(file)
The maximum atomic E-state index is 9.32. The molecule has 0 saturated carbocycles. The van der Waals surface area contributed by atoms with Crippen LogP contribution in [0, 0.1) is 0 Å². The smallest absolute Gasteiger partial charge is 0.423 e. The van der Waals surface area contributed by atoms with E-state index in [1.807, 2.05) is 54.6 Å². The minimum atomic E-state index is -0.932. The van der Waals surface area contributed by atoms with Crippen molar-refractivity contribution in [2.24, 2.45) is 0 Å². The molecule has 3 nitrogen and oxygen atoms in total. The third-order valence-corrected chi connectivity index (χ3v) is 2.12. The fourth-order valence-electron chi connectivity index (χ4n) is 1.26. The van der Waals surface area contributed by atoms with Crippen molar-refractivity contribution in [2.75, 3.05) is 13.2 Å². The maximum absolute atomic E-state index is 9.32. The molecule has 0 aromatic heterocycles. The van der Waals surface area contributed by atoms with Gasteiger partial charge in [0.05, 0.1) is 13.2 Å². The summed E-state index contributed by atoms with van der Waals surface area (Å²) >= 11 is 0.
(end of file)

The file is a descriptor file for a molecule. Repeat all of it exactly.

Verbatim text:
The maximum atomic E-state index is 9.32. The molecule has 0 saturated carbocycles. The van der Waals surface area contributed by atoms with Crippen LogP contribution in [0, 0.1) is 0 Å². The smallest absolute Gasteiger partial charge is 0.423 e. The van der Waals surface area contributed by atoms with E-state index in [1.807, 2.05) is 54.6 Å². The minimum atomic E-state index is -0.932. The van der Waals surface area contributed by atoms with Crippen molar-refractivity contribution in [2.24, 2.45) is 0 Å². The molecule has 3 nitrogen and oxygen atoms in total. The third-order valence-corrected chi connectivity index (χ3v) is 2.12. The fourth-order valence-electron chi connectivity index (χ4n) is 1.26. The van der Waals surface area contributed by atoms with Crippen molar-refractivity contribution in [2.75, 3.05) is 13.2 Å². The maximum absolute atomic E-state index is 9.32. The molecule has 0 aromatic heterocycles. The van der Waals surface area contributed by atoms with Gasteiger partial charge in [0.05, 0.1) is 13.2 Å². The summed E-state index contributed by atoms with van der Waals surface area (Å²) >= 11 is 0.